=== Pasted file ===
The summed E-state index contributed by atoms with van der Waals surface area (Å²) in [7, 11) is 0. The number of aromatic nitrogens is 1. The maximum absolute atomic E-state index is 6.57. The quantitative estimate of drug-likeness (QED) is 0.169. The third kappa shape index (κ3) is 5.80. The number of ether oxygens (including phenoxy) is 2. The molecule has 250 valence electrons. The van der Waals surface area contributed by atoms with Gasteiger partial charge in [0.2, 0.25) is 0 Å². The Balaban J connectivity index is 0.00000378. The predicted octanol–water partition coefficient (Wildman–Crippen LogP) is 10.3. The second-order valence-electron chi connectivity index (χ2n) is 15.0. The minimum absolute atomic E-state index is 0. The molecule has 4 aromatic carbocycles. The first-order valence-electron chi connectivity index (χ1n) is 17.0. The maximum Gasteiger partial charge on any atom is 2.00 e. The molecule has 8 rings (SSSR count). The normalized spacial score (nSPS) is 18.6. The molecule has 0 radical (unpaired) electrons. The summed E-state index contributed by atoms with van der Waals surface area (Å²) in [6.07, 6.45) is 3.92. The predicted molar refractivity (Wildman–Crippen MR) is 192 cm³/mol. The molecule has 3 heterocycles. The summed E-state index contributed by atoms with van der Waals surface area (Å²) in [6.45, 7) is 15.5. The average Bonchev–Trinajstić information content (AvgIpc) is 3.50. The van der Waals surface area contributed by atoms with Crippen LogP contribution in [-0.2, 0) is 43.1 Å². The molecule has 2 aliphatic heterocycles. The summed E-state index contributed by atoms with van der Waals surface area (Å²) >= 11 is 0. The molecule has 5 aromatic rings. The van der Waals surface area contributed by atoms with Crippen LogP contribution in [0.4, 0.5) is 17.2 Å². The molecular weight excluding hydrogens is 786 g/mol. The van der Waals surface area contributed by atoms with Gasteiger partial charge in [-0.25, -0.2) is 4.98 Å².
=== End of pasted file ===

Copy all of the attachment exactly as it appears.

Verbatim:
The summed E-state index contributed by atoms with van der Waals surface area (Å²) in [7, 11) is 0. The number of aromatic nitrogens is 1. The maximum absolute atomic E-state index is 6.57. The quantitative estimate of drug-likeness (QED) is 0.169. The third kappa shape index (κ3) is 5.80. The number of ether oxygens (including phenoxy) is 2. The molecule has 250 valence electrons. The van der Waals surface area contributed by atoms with Gasteiger partial charge in [0.2, 0.25) is 0 Å². The Balaban J connectivity index is 0.00000378. The predicted octanol–water partition coefficient (Wildman–Crippen LogP) is 10.3. The second-order valence-electron chi connectivity index (χ2n) is 15.0. The minimum absolute atomic E-state index is 0. The molecule has 4 aromatic carbocycles. The first-order valence-electron chi connectivity index (χ1n) is 17.0. The maximum Gasteiger partial charge on any atom is 2.00 e. The molecule has 8 rings (SSSR count). The normalized spacial score (nSPS) is 18.6. The molecule has 0 radical (unpaired) electrons. The summed E-state index contributed by atoms with van der Waals surface area (Å²) in [6.07, 6.45) is 3.92. The predicted molar refractivity (Wildman–Crippen MR) is 192 cm³/mol. The molecule has 3 heterocycles. The summed E-state index contributed by atoms with van der Waals surface area (Å²) in [6.45, 7) is 15.5. The average Bonchev–Trinajstić information content (AvgIpc) is 3.50. The van der Waals surface area contributed by atoms with Crippen LogP contribution in [-0.2, 0) is 43.1 Å². The molecule has 2 aliphatic heterocycles. The summed E-state index contributed by atoms with van der Waals surface area (Å²) >= 11 is 0. The molecule has 5 aromatic rings. The van der Waals surface area contributed by atoms with Crippen LogP contribution in [0.4, 0.5) is 17.2 Å². The molecular weight excluding hydrogens is 786 g/mol. The van der Waals surface area contributed by atoms with Gasteiger partial charge in [-0.25, -0.2) is 4.98 Å².